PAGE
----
Murderer Adrian Ernest Bayley's unsuccessful attempt to have his sentence cut will guide a review of Victorian legal aid funding for criminal appeals.
Adrian Bayley's 35-year minimum jail term was entirely appropriate given the vicious and callous nature of his murder and rape of Melbourne woman Jill Meagher, a court has found.
Bayley's failed publicly-funded bid to appeal his sentence has prompted a review by Victoria Legal Aid (VLA), with the body now considering more stringent tests and limits on which cases it will support.
Ms Meagher's husband Tom Meagher slammed the appeal bid, which was rejected in the Victorian Court of Appeal last month, as a waste of public money.
In reasons published on Monday, Chief Justice Marilyn Warren, Justice Paul Coghlan and Justice Marcia Neave said the sentence was entirely within an appropriate range given the "callous" circumstances of Ms Meagher's killing.
"These included the viciousness of the attack being a stranger rape and subsequent killing carried out by a comparatively large man on a small woman," they said.
"The applicant was a violent sexual predator who killed his victim."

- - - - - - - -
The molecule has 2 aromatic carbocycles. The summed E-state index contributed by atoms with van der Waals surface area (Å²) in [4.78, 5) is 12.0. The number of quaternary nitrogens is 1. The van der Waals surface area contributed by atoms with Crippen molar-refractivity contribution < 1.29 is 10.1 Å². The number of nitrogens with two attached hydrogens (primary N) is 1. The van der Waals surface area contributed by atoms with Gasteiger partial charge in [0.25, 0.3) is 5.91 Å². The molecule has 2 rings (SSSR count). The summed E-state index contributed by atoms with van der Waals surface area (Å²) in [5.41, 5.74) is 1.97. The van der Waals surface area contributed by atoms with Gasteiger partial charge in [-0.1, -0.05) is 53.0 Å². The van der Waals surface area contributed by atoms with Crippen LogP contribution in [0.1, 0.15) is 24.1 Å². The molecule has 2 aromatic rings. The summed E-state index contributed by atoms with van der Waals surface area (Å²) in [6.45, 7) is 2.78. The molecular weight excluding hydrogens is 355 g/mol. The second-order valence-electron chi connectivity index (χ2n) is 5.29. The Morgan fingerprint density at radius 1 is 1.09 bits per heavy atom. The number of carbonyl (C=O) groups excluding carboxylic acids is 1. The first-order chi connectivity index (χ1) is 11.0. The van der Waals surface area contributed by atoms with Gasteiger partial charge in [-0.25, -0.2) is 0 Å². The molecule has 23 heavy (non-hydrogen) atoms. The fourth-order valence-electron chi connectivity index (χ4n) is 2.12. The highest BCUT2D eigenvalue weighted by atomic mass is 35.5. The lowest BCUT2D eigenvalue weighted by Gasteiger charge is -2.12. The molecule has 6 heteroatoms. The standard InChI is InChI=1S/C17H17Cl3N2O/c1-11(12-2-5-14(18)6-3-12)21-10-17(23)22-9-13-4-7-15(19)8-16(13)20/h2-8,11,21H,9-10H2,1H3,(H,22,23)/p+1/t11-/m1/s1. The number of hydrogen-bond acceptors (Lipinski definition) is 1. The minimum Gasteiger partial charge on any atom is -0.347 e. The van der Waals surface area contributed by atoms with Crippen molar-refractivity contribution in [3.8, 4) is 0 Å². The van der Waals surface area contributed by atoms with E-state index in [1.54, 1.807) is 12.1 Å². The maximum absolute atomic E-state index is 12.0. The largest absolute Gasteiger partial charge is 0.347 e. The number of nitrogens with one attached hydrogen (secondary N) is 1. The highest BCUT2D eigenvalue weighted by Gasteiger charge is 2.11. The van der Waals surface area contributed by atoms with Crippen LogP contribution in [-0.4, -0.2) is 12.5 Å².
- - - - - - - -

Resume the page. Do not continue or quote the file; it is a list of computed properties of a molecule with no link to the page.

The judges rejected Bayley's lawyer's arguments that the sentence imposed should have not been in the same category as Melbourne CBD killer Christopher Wayne Hudson and gangland killer Carl Williams.
It took just 10 minutes for the appeal bid to be thrown out, but the judges said this was because most submissions had already been made in writing beforehand.
VLA acting managing director Meagan Keogh said the court's reasons would guide a review of which cases should receive funding.
"Even an appeal that is dismissed provides guidance to others that the trial judge got the sentence right," she said on Monday.
"This helps lawyers advise other clients about the possible outcomes of their case."
However, Ms Keogh said VLA would not use emotion to decide which appeals it would fund.
"We must adhere to objective processes and cannot be influenced by how we might feel about the individuals involved," she said.
"If we did not fund legal representation in appeals, courts would be clogged with people representing themselves and unable to understand complex law."
Shadow attorney-general Martin Pakula said the real issue facing VLA was a lack of resources.
"This review will not fix the chronic underfunding of legal aid," he said.